For Lukoil, Onshore Simulator Boosts Offshore Preparedness

The Rule Is Consistent Refresher Training

By Walt Boyes

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Even in the best of conditions, an offshore oil platform can be hazardous place to work. As such, they're hardly an ideal venue for on-the-job training. Better to train operators safely back on terra firma, and with a simulated process, where operator missteps are of no real consequence.

Such was the motivation for oil producer Lukoil, when it built an upgraded operator training simulator (OTS) for its Yuri Korchagin field platform in the North Caspian Sea, according to Ilya Fotin, Lukoil chief metrologist and head of automation. "Offshore facilities are very dangerous," he noted.

This week at Emerson Exchange, Fotin and Emerson senior consultant Viacheslav Kulikov presented a discussion of the OTS Emerson created for Lukoil in the Corporate Training Complex located in Astrakhan, near the Caspian Sea.

The North Caspian faces severe weather and sea conditions most of the year, and in 2011 safety training began at the Astrakhan center. The facility was equipped to train personnel in evacuations, sea rescue operations, fire and gas safety, first aid and other essentials, but not in operations. In 2012, Emerson proposed creating a complete OTS that would have the same process, same screens and the same control logic as the actual installation on the platform, but with the ability to expose operators to customized scenarios. The OTS would be located in Astrakhan at the corporate training center, not on the platform.

Fotin noted, "The process is very steady-state, and normally nothing much happens. The operators don't have to interfere with the control system much. This means that in normal operations, they tend to lose understanding of what to do in abnormal situations. With the OTS we can do refresher training for every shift team every few months."

Also Read: Process Simulators Aren't Just for Training

The system is exactly like the system on the platform, where Emerson supplied the control system, safety instrument system, fire and gas alarm system, and the AMS maintenance suite for about 14,000 I/O points. Because the platform was already in operation, the OTS could duplicate exactly the working system on the platform. Kulikov said that it is planned to synchronize the OTS configuration on an annual basis.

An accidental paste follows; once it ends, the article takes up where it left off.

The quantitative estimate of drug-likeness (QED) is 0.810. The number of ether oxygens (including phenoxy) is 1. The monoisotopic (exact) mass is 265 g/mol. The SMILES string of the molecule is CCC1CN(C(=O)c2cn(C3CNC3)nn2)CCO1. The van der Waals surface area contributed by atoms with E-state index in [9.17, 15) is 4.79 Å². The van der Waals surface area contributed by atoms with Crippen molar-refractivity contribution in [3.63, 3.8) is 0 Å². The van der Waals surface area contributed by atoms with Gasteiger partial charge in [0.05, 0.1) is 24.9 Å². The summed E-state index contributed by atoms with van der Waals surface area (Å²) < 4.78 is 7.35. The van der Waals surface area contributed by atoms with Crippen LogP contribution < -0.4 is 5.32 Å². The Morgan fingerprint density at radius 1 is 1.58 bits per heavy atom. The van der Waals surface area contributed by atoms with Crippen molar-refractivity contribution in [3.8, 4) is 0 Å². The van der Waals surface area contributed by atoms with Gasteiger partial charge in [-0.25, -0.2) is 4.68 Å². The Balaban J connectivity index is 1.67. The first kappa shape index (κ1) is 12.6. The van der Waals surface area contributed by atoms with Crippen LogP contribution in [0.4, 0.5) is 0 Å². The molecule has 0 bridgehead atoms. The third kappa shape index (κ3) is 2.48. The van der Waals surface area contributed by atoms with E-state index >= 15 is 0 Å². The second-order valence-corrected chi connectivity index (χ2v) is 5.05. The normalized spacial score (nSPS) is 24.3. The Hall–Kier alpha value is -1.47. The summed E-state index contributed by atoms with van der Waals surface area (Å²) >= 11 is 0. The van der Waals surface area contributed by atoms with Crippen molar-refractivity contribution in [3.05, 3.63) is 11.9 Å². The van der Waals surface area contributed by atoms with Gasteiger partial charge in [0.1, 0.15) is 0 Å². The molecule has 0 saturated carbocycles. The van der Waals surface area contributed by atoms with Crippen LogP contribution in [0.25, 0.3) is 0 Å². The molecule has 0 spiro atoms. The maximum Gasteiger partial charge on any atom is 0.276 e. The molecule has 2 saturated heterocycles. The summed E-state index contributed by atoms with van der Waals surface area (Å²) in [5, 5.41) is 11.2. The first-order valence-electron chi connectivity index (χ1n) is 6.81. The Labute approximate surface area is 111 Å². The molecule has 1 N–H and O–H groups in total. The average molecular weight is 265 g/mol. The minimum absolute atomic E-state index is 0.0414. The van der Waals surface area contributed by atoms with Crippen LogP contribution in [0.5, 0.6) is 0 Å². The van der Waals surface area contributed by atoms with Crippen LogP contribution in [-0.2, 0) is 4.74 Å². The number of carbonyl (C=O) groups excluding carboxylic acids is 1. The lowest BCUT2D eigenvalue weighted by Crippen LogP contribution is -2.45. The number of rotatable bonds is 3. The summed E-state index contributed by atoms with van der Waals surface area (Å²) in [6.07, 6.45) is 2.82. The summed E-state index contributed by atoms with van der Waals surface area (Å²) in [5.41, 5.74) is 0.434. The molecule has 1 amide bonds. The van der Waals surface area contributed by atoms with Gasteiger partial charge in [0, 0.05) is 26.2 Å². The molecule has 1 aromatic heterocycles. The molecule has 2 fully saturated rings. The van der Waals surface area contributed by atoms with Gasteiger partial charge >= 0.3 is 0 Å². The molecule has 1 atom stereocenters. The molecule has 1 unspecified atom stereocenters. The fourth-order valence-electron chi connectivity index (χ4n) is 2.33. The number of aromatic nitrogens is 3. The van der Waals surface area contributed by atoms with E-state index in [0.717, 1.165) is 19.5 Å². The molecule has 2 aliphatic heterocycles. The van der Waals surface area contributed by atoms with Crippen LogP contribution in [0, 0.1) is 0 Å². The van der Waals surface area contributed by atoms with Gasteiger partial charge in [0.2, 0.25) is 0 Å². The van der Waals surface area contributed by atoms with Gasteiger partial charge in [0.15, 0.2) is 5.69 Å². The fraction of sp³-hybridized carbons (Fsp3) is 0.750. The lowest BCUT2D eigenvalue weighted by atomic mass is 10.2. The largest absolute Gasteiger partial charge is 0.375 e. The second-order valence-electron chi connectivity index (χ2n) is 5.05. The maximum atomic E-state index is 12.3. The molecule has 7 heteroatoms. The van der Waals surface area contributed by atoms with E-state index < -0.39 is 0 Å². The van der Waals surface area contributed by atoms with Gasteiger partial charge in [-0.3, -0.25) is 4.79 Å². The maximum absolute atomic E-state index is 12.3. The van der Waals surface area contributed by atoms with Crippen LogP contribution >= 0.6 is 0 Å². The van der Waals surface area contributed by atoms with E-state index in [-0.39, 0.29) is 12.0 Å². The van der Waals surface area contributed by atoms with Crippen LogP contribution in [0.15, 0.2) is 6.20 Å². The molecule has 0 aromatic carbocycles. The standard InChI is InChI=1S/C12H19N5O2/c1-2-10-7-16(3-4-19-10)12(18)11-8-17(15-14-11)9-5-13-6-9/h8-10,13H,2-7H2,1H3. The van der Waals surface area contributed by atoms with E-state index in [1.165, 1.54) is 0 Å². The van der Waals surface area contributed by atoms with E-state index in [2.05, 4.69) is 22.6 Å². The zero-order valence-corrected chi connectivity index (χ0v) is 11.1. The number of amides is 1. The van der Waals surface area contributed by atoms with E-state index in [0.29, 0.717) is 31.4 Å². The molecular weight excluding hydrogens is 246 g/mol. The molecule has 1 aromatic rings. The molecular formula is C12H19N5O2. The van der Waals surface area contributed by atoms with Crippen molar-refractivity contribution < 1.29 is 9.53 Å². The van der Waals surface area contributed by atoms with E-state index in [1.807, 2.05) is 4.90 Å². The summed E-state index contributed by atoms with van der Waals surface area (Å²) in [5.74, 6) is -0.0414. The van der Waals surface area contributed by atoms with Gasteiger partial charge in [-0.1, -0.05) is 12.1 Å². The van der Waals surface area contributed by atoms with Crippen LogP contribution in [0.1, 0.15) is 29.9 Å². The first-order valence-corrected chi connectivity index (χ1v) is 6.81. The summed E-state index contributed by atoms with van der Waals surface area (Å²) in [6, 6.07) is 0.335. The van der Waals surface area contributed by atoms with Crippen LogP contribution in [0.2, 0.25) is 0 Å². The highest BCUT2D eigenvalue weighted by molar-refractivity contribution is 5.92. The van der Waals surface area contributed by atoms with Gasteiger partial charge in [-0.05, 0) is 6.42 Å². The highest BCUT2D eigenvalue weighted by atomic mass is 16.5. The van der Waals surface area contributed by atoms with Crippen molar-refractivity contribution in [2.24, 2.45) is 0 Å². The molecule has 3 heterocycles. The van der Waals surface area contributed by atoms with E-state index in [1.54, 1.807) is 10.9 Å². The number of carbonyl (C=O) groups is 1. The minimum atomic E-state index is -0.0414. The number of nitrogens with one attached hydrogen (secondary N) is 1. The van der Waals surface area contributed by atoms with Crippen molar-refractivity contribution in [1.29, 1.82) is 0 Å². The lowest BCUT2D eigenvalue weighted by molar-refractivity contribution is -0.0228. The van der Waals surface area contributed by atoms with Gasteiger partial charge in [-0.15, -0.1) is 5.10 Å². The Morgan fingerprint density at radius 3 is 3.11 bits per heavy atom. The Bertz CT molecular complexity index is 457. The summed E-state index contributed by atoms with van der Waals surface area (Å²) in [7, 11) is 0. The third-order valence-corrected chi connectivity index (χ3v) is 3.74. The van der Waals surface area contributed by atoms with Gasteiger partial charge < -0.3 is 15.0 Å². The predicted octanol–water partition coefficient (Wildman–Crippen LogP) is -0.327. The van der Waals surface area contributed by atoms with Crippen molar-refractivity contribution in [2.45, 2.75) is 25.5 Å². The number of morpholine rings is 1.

Physically, the OTS consists of five operator workstations serving three roles: supervisor, central control room operator and field operator. There are three DeltaV application workstations, and for the instructor, a Kongsberg K-Spice workstation and a DeltaV ProfessionalPLUS workstation.

The Kongsberg K-Spice system provides a full high-fidelity model for the process, including 26 production wells, as well as all of the associated processes, ranging from water treatment to oil separation. DeltaV SEEDS provides a medium-fidelity model for the power generation, distribution and other support functions.

"The rule is consistent refresher training," Fotin said. Training is done in shifts, with the shift lead, senior operator, production operator, power operator and field operator training together.

Kulikov noted that the Lukoil operating and engineering staff is now trained in a realistic environment onshore, using the same process, operator screens and logic before going to the platform. The scenario-based courseware provides training and evaluation for various training levels from beginners to experienced operators, along with a shift work-efficiency evaluation.

"Our second field is entering operation next year," Fotin said, "and our new operators are already hired and trained. Now, too, when new equipment or new advanced process control strategies are being employed, the OTS gives us the opportunity to test them before installing them on the platform for full operation."

 

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